Searching over 5,500,000 cases.


searching
Buy This Entire Record For $7.95

Download the entire decision to receive the complete text, official citation,
docket number, dissents and concurrences, and footnotes for this case.

Learn more about what you receive with purchase of this case.

Kimber v. Grant

United States District Court, S.D. California

March 3, 2017

BART D. KIMBER, Plaintiff,
v.
TRACY GRANT et al., Defendants.

          ORDER(1) DENYING MOTION FOR PRELIMNARYINJUCTION; (2) DENYING MOTION FOR APPOINTMENT OF COUNSEL; and (3) DENYING MOTION TO AMEND COMPLAINT

          BENITEZ UNITED STATES DISTRICT JUDGE.

         Pending before the Court are the Motions for Injunctive Relief, Appointment of Counsel, and to Amend the Complaint filed by Plaintiff Bart Kimber. (Docket Nos. 27, 37, 39.) The Court finds the Motion suitable for determination on the papers without oral argument, pursuant to Civil Local Rule 7.1.d.l. For the reasons set forth below, each Motion is DENIED.

         BACKGROUND

         Plaintiff filed a Complaint against Defendants (the United States of America and ten individual federal employees or officers), containing twelve claims for relief related to his allegations of invasion of privacy, wrongful termination, employment discrimination, Civil Rights violations, negligent infliction of emotional distress, "reverse sexual discrimination, " and Americans with Disabilities Act ("ADA") violations. (Docket No. 1.)

         Plaintiffs 61-page Complaint alleges that, in June 2006, he was wrongfully terminated from his employment as a firefighter with the Camp Pendleton Fire Department. (Compl.) According to Plaintiff, beginning in June 2003, after he declined Defendant Tracy Grant's invitation to engage in sexual relations, she and Defendant Dean King created a hostile work environment for him. (Id.) Plaintiff more generally alleges that all of the Defendants' acted in some way to conspire to invade his privacy, engage in employment discrimination, violate his Civil Rights, and violate the ADA, resulting in his wrongful termination and ongoing emotional distress. (Id.)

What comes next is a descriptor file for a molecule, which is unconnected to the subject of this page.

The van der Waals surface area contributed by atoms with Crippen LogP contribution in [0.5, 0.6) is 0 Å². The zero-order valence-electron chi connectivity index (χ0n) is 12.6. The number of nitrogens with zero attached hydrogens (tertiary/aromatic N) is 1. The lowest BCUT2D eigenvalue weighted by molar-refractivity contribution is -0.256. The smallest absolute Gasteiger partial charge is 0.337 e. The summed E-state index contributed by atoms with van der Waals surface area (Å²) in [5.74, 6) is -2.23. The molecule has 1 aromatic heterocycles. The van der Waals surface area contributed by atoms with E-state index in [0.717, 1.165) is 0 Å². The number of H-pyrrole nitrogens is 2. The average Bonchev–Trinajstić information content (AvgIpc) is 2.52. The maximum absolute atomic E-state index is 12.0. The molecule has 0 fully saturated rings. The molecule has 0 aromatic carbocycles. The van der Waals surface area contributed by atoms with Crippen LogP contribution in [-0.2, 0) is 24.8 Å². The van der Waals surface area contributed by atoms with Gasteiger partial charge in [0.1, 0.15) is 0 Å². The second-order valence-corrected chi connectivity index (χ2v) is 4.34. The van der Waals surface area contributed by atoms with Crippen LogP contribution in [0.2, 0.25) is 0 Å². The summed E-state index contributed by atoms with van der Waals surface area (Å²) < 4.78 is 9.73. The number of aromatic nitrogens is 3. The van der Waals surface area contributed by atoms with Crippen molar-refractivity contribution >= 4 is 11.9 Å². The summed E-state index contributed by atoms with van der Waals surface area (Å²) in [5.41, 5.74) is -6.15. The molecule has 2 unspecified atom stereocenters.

DISCUSSION

          A. Motion for Injunctive Relief

         Plaintiff filed a Motion for Injunctive Relief alleging Defendant Jalynn Peterson is presently "denying Plaintiff the right to work by concealing, losing, or destroying his Official Personal File (OPF)." (Docket No. 27 at 2.) He seeks an order: (a) requiring Defendant Jalynn Peterson to either produce Plaintiffs Official Personnel File or admit that she concealed, lost or destroyed it; (b) payment for lost wages, benefits, creditable service, and interest; and (c) "Sanction Punitive Actions against Defendants to Halt their Discriminatory practices, and award restitution to Plaintiff to make him whole [sic]." (Id. at 4.)

         "A plaintiff seeking a preliminary injunction must establish that he is likely to succeed on the merits, that he is likely to suffer irreparable harm in the absence of preliminary relief, that the balance of equities tips in his favor, and that an injunction is in the public interest." Winter v. Natural Res. Def. Council, Inc., 555 U.S. 7, 20 (2008). "The first factor under Winter is the most important-likely success on the merits." Garcia v. Google, Inc., 786 F.3d 733, 740 (9th Cir. 2015) (citing Aamer v. Obama, 742 F.3d 1023, 1038 (D.C. Cir. 2014) ("We begin with the first and most important factor:

         whether petitioners have established a likelihood of success on the merits.")). If a plaintiff has failed to show a likelihood of success on the merits, the court need not consider the other three Winter elements. Id. (citing Ass'n des Eleveurs de Canards et d'Oies du Quebec v. Harris, 729 F.3d 937, 944 (9th Cir.2013) (internal citation omitted)).

         When a plaintiff seeks a court order requiring another party to take affirmative action, the relief is treated as a "mandatory injunction, " which requires the plaintiff to "establish that the law and facts clearly favor her position not simply that she is likely to succeed." Id. (citing Marlyn Nutraceuticals, Inc. v. Mucos Pharma GmbH & Co., 571 F.3d 873, 879 (9th Cir.2009)). The Ninth Circuit has cautioned that mandatory injunctions go "well beyond simply maintaining the status quo pendente lite [and] is particularly disfavored." Id. (citing Stanley v. Univ. of S. CaL, 13 F.3d 1313, 1320 (9th Cir.1994)).

         Plaintiff has failed to establish a likelihood of success on the merits because his Motion is solely based on conclusory allegations. He provides no legal authority to support his request, and thus falls well below the requirement to establish that the law and facts clearly favor his position. Garcia, 786 F.3d at 740 (internal citation omitted).

         Moreover, although the Court need not consider the other factors, it notes that Plaintiff has also failed to establish a likelihood of irreparable harm. "The basis of injunctive relief in the federal courts is irreparable harm and inadequacy of legal remedies." L.A. Mem'I Coliseum Comm'n v. Nat'lFootballLeague, 634 F.2d 1197, 1202 (9th Cir. 1980). In effect, Plaintiff seeks monetary damages and production of his personnel file, the absence of which is preventing him from commencing work. (Docket No. 27.) Thus, he has not demonstrated ...


Buy This Entire Record For $7.95

Download the entire decision to receive the complete text, official citation,
docket number, dissents and concurrences, and footnotes for this case.

Learn more about what you receive with purchase of this case.